Just think: in every departures lounge in London sits a woman who has just endured a terrifying, emotionally bruising trip to terminate a pregnancy

“There is so much misinformation out there,” Cronin continues. “It’s on leaflets, posters, it’s on our streets and going from door to door, too. The narrative is being twisted and fear and scaremongering is being actively used in an effort to dissuade people from critical thinking and to maintain the status quo.”

The rights of Irish women are not, and have never been, a shoo-in. And whether you’re Irish, of Irish descent, or have never been there in your life, it behooves everyone in England – the country that is receiving these terminations, daily and silently – to lend their support to the Irish and Northern Irish women fighting for the right to medical care in their own countries. We need your help urgently and imminently. Here's how you can stand beside us.


“We actually run letter-writing workshops,” says Hannah Little of the London-Irish Abortion Rights Campaign. “You may not have a vote, but your voice and your opinion still matters, especially when it comes to generation immigration. It’s important to have our names in the papers.”

If you have immigrated, or perhaps are second- or third-generation Irish, write into Irish newspapers or one of the print publications aimed at expats in the UK. The Irish Post and The Irish World are both based in England and have huge readerships among Irish people who still have big families based in Ireland. Write in: it’s a great way to reach older, offline people.


“Get involved in the hashtag, support on social media, but as well, it’s important when you see misinformation or graphic images to flag and report them. I’m not saying get involved in Twitter wars – far from it,” says Little. “But, particularly, English women can lend their support online in the lead up to the referendum.”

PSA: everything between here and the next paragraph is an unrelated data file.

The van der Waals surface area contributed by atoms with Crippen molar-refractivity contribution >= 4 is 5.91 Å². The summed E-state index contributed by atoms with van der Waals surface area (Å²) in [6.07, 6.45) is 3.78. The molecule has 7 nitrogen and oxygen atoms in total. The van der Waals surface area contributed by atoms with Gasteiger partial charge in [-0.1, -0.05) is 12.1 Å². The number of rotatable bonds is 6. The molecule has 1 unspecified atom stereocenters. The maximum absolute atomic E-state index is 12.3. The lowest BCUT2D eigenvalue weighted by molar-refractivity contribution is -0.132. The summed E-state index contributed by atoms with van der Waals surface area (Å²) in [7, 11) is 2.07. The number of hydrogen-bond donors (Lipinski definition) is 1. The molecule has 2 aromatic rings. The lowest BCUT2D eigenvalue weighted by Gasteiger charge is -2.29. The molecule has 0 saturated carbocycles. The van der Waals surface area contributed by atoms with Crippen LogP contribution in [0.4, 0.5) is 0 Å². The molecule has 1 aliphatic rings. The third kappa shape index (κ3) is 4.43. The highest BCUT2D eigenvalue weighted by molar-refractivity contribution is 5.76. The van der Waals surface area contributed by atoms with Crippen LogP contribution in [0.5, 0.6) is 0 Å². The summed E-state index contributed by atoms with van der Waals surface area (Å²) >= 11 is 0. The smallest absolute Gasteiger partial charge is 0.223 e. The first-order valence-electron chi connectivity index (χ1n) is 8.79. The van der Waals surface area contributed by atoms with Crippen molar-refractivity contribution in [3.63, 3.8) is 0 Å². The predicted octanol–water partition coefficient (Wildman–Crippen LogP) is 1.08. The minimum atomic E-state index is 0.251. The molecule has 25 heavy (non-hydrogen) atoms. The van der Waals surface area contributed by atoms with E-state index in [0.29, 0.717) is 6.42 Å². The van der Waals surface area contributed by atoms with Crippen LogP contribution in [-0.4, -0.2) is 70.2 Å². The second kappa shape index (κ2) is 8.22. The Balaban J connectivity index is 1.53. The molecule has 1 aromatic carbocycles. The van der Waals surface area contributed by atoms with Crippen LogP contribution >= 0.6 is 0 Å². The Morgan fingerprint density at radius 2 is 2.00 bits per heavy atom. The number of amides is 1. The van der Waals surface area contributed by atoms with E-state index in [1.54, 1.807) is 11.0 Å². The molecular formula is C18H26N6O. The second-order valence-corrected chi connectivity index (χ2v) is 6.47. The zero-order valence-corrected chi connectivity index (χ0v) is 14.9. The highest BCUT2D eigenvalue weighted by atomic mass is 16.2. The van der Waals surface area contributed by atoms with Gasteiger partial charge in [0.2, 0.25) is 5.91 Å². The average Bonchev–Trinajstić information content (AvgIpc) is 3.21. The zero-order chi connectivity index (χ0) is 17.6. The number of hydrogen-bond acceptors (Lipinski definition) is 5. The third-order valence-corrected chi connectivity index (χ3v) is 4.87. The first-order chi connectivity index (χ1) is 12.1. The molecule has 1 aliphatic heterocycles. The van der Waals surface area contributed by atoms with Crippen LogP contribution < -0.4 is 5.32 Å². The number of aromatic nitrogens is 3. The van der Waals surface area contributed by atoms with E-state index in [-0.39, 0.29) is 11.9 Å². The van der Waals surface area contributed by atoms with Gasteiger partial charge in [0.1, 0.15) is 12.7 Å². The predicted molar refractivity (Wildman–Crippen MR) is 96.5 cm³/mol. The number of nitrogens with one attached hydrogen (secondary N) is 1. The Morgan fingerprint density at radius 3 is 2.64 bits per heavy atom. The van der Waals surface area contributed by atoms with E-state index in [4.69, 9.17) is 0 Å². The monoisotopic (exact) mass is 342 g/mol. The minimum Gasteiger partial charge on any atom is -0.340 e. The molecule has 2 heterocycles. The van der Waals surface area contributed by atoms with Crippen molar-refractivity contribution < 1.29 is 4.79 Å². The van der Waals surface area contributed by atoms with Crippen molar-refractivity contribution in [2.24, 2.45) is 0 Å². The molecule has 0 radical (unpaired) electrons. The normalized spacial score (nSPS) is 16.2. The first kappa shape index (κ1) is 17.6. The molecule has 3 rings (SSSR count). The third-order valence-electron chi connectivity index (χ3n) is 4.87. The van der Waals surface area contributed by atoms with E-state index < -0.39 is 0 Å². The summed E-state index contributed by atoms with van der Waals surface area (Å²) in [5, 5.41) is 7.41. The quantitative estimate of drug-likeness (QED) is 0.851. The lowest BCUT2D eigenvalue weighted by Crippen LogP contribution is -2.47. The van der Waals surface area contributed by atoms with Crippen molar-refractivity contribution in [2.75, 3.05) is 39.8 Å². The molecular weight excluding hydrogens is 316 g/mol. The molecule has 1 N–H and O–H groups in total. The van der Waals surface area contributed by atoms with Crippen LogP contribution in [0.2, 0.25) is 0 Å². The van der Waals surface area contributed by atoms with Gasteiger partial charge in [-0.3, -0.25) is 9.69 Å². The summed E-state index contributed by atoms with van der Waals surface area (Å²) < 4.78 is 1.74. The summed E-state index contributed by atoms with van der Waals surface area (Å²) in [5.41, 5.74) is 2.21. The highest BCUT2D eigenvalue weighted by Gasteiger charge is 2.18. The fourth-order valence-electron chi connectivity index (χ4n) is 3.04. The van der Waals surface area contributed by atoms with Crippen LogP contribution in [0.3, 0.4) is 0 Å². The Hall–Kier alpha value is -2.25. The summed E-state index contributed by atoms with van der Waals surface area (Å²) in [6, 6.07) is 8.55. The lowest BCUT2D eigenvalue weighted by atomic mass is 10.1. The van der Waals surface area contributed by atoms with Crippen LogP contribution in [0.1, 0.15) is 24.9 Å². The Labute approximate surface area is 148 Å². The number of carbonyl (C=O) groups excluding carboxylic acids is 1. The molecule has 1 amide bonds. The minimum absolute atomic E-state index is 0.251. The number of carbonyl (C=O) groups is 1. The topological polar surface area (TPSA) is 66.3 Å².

“Get a solidarity going with your Irish and Northern Irish sisters. This is only one half of the campaign. After the referendum, we’ll be moving on to securing free, safe, legal abortions for women in Northern Ireland,” says Little, and it’s an important point. It can be so easy for issues to slide off into the ether, particularly when the urgency of a referendum creates such fatigue. If you’re involved in feminist groups, make it your business to make sure that Irish abortion rights remains on the agenda.


While UK women can’t directly support the Together For Yes campaign, there’s still so many ways you can vote with your wallet. Donate to Marie Stopes or the Abortion Support Network. The “Healthcare, not Airfare” luggage tag is not only a brilliant way to support the London-Irish Abortion Rights Campaign, but is also a show of solidarity every single time you walk through an airport this summer. Just think: in every departures lounge in London sits a woman who has just endured a terrifying, emotionally bruising trip to terminate a pregnancy.

When she looks down at your bag, let her know that you’re with her.


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Photo: Alamy